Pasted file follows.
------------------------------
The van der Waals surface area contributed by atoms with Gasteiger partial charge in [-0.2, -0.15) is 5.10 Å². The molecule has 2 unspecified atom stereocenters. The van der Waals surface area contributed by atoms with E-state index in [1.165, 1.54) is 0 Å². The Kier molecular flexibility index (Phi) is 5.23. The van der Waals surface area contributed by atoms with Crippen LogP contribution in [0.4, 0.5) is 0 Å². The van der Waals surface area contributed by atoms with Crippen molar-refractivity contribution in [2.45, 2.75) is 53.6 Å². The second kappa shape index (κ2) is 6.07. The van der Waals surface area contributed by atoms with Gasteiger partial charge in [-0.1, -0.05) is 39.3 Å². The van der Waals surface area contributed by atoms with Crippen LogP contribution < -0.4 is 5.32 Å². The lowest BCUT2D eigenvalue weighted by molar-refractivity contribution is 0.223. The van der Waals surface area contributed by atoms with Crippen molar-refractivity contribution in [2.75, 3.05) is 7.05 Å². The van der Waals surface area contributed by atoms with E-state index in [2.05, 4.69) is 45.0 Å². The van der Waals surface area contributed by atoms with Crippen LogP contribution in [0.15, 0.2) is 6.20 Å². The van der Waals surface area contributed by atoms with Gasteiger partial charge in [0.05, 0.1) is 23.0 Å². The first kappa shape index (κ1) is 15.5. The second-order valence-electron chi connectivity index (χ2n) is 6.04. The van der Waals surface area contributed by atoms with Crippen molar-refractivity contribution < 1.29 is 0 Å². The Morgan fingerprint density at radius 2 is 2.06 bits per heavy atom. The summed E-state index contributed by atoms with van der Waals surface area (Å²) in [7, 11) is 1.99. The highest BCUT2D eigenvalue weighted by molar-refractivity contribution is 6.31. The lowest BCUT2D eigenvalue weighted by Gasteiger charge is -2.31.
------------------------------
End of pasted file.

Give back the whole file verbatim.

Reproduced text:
The van der Waals surface area contributed by atoms with Gasteiger partial charge in [-0.2, -0.15) is 5.10 Å². The molecule has 2 unspecified atom stereocenters. The van der Waals surface area contributed by atoms with E-state index in [1.165, 1.54) is 0 Å². The Kier molecular flexibility index (Phi) is 5.23. The van der Waals surface area contributed by atoms with Crippen LogP contribution in [0.4, 0.5) is 0 Å². The van der Waals surface area contributed by atoms with Crippen molar-refractivity contribution in [2.45, 2.75) is 53.6 Å². The second kappa shape index (κ2) is 6.07. The van der Waals surface area contributed by atoms with Gasteiger partial charge in [-0.1, -0.05) is 39.3 Å². The van der Waals surface area contributed by atoms with Crippen LogP contribution < -0.4 is 5.32 Å². The lowest BCUT2D eigenvalue weighted by molar-refractivity contribution is 0.223. The van der Waals surface area contributed by atoms with Crippen molar-refractivity contribution in [2.75, 3.05) is 7.05 Å². The van der Waals surface area contributed by atoms with E-state index in [2.05, 4.69) is 45.0 Å². The van der Waals surface area contributed by atoms with Crippen LogP contribution in [0.15, 0.2) is 6.20 Å². The van der Waals surface area contributed by atoms with Gasteiger partial charge in [0.05, 0.1) is 23.0 Å². The first kappa shape index (κ1) is 15.5. The second-order valence-electron chi connectivity index (χ2n) is 6.04. The van der Waals surface area contributed by atoms with Crippen molar-refractivity contribution < 1.29 is 0 Å². The Morgan fingerprint density at radius 2 is 2.06 bits per heavy atom. The summed E-state index contributed by atoms with van der Waals surface area (Å²) in [7, 11) is 1.99. The highest BCUT2D eigenvalue weighted by molar-refractivity contribution is 6.31. The lowest BCUT2D eigenvalue weighted by Gasteiger charge is -2.31.